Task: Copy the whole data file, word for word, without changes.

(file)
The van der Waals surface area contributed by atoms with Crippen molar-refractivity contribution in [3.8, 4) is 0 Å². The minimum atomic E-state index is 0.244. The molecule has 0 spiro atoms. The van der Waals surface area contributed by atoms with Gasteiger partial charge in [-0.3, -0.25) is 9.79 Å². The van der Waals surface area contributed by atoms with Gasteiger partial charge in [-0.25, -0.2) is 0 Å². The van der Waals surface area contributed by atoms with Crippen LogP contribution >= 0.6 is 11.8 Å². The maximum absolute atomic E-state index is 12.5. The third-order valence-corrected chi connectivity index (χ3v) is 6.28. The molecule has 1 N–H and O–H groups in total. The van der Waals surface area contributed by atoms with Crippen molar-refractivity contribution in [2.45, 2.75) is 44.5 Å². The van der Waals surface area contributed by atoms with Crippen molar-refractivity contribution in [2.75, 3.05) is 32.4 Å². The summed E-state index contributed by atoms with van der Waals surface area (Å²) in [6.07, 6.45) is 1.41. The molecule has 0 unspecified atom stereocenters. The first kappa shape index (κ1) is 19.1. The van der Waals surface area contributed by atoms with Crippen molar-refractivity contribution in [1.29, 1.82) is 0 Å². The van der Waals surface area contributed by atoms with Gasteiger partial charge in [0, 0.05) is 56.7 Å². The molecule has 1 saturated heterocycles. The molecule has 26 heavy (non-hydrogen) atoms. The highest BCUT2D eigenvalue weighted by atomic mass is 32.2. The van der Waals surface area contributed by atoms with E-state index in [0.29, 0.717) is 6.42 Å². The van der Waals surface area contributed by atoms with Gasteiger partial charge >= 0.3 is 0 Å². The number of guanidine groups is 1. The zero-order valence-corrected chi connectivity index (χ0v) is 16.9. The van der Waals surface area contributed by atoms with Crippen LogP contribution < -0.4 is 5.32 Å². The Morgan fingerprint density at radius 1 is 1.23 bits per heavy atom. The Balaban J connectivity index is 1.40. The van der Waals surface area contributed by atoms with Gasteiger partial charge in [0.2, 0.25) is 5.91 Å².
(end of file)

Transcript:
The van der Waals surface area contributed by atoms with Crippen molar-refractivity contribution in [3.8, 4) is 0 Å². The minimum atomic E-state index is 0.244. The molecule has 0 spiro atoms. The van der Waals surface area contributed by atoms with Gasteiger partial charge in [-0.3, -0.25) is 9.79 Å². The van der Waals surface area contributed by atoms with Gasteiger partial charge in [-0.25, -0.2) is 0 Å². The van der Waals surface area contributed by atoms with Crippen LogP contribution >= 0.6 is 11.8 Å². The maximum absolute atomic E-state index is 12.5. The third-order valence-corrected chi connectivity index (χ3v) is 6.28. The molecule has 1 N–H and O–H groups in total. The van der Waals surface area contributed by atoms with Crippen molar-refractivity contribution in [2.45, 2.75) is 44.5 Å². The van der Waals surface area contributed by atoms with Crippen molar-refractivity contribution in [2.75, 3.05) is 32.4 Å². The summed E-state index contributed by atoms with van der Waals surface area (Å²) in [6.07, 6.45) is 1.41. The molecule has 0 unspecified atom stereocenters. The first kappa shape index (κ1) is 19.1. The van der Waals surface area contributed by atoms with Crippen molar-refractivity contribution in [1.29, 1.82) is 0 Å². The van der Waals surface area contributed by atoms with Gasteiger partial charge in [0, 0.05) is 56.7 Å². The molecule has 1 saturated heterocycles. The molecule has 26 heavy (non-hydrogen) atoms. The highest BCUT2D eigenvalue weighted by atomic mass is 32.2. The van der Waals surface area contributed by atoms with E-state index in [0.29, 0.717) is 6.42 Å². The van der Waals surface area contributed by atoms with Gasteiger partial charge >= 0.3 is 0 Å². The number of guanidine groups is 1. The zero-order valence-corrected chi connectivity index (χ0v) is 16.9. The van der Waals surface area contributed by atoms with Crippen LogP contribution < -0.4 is 5.32 Å². The Morgan fingerprint density at radius 1 is 1.23 bits per heavy atom. The Balaban J connectivity index is 1.40. The van der Waals surface area contributed by atoms with Gasteiger partial charge in [0.2, 0.25) is 5.91 Å².